It’s easier to understand entities if we imagine them as the entries of an encyclopedia or Wikipedia — and these entries are linked to other entries through links or bibliographical notes.
But let’s see it in practice with an example.
In the sentence “buy cheap textbooks to save money in college” there are 3 entities:
linked by relationships.
Below is a graph that shows the 3 entities and the relationships that link them together:
This is easy enough, isn’t it?
And Google Cloud NL API demo tells us exactly the same thing about this sentence:
This leads us to the next question: how are entities used by Google to return search results?
How does Google use Entities?
A 2014 patent titled “Ranking search results based on entity metrics” mentioned relatedness, which depends on co-occurrence, meaning that
the more frequently two entities appear in the same text, the better they are related.
As an example, “best superhero movies” and “iron man” are likely to be mentioned together, leading to results such as the ones below:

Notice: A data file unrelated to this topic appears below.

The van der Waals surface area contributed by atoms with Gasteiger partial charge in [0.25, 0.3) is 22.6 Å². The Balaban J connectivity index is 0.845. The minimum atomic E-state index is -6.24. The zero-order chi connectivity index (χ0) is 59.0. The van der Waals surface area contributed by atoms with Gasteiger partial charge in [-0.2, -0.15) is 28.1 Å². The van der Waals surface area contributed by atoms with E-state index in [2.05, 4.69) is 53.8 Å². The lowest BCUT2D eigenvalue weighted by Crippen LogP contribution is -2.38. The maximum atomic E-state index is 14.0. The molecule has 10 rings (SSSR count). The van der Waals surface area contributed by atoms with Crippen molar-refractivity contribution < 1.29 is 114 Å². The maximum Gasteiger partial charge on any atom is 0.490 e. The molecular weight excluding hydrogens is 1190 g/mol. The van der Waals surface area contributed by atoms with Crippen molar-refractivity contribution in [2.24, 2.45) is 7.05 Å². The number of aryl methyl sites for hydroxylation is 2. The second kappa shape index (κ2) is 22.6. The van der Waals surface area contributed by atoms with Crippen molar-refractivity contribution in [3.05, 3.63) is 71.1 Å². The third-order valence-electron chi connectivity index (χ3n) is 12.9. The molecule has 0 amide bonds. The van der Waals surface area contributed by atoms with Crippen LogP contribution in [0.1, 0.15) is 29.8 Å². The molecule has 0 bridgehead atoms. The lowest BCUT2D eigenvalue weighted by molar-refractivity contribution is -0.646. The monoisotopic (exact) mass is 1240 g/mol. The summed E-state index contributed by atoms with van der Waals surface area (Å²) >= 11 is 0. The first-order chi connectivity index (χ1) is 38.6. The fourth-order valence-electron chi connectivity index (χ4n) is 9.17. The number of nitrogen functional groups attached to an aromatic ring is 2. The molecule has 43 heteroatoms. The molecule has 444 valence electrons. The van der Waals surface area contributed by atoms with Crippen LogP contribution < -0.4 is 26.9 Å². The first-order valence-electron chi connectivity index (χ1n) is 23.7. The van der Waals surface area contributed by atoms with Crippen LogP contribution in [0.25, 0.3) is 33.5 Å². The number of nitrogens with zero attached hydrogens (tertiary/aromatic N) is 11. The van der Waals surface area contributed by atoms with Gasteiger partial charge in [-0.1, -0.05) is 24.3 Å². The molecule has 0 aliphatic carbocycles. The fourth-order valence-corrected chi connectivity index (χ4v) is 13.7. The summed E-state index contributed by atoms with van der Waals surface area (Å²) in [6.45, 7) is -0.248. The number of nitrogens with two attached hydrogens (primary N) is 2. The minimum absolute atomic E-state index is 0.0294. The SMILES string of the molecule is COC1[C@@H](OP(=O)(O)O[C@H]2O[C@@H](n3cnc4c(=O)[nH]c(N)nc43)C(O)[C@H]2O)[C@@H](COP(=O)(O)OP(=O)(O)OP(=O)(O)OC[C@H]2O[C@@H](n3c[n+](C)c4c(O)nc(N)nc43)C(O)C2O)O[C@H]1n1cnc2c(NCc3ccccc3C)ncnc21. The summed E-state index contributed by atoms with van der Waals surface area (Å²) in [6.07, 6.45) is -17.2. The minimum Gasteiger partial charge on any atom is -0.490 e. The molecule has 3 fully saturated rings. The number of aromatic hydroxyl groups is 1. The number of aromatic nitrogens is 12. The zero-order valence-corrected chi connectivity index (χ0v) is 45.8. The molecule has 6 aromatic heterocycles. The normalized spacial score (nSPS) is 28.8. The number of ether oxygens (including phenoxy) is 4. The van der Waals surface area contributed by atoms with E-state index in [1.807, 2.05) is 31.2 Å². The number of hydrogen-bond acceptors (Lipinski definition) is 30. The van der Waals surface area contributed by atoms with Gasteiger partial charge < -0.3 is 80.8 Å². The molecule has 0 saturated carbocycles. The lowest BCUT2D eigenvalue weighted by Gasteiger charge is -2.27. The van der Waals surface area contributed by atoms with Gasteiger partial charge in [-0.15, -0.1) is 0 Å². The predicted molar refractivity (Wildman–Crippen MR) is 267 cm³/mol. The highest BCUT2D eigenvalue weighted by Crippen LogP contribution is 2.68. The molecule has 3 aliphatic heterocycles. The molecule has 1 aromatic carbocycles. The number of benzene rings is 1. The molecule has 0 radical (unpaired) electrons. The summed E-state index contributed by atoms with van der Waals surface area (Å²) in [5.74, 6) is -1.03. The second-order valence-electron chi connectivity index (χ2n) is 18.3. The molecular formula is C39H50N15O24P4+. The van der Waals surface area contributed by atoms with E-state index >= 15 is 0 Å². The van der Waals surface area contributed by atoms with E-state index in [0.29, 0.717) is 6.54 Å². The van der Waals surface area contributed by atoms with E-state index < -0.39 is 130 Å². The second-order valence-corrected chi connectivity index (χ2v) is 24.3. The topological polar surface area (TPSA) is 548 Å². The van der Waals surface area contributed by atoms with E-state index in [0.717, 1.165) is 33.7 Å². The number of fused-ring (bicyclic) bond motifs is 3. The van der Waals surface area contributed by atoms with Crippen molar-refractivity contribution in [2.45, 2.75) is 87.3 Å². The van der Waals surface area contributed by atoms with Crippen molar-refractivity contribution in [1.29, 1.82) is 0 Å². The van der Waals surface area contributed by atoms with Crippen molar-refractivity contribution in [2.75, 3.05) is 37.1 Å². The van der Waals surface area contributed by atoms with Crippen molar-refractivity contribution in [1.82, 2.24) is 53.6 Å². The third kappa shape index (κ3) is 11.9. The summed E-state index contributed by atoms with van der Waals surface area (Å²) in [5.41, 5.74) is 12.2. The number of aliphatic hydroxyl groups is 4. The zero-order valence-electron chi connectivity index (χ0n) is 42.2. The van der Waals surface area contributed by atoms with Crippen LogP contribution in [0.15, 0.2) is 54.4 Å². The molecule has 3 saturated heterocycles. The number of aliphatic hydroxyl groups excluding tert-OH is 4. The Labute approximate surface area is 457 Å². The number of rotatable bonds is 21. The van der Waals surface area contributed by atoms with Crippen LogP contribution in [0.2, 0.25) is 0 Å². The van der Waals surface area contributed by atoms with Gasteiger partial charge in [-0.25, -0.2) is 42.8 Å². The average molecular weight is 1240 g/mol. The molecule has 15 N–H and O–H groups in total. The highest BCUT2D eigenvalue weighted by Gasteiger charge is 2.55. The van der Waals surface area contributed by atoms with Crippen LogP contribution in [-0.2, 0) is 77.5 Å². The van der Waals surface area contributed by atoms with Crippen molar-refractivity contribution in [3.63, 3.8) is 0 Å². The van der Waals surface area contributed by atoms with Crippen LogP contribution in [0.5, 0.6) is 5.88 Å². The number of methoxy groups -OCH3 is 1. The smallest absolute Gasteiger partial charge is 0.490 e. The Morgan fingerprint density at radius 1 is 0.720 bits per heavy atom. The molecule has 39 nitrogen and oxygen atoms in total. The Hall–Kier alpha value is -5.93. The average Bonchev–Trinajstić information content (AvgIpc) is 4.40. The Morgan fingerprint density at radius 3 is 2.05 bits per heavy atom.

Naturally, a lot of factors contribute to ranking, and entities are not a ranking factor in the traditional sense (see later in this post) but they contribute to the shaping of the link graph, and given that Google now uses more machine learning than in the past, focusing on entities as an SEO practice is more than justified.
How to Do Entity SEO?
There are three methods essentially.
Method #1 – Google Images
Take a look at Google Images: searching for “best robot kit” will return a list of entities below the search field, that Google associates with the key phrase:
Here the entities Google Images gives us are:
- arduino robot
- kits for
- humanoid robot
- arduino uno
- educational robot
- jimu robot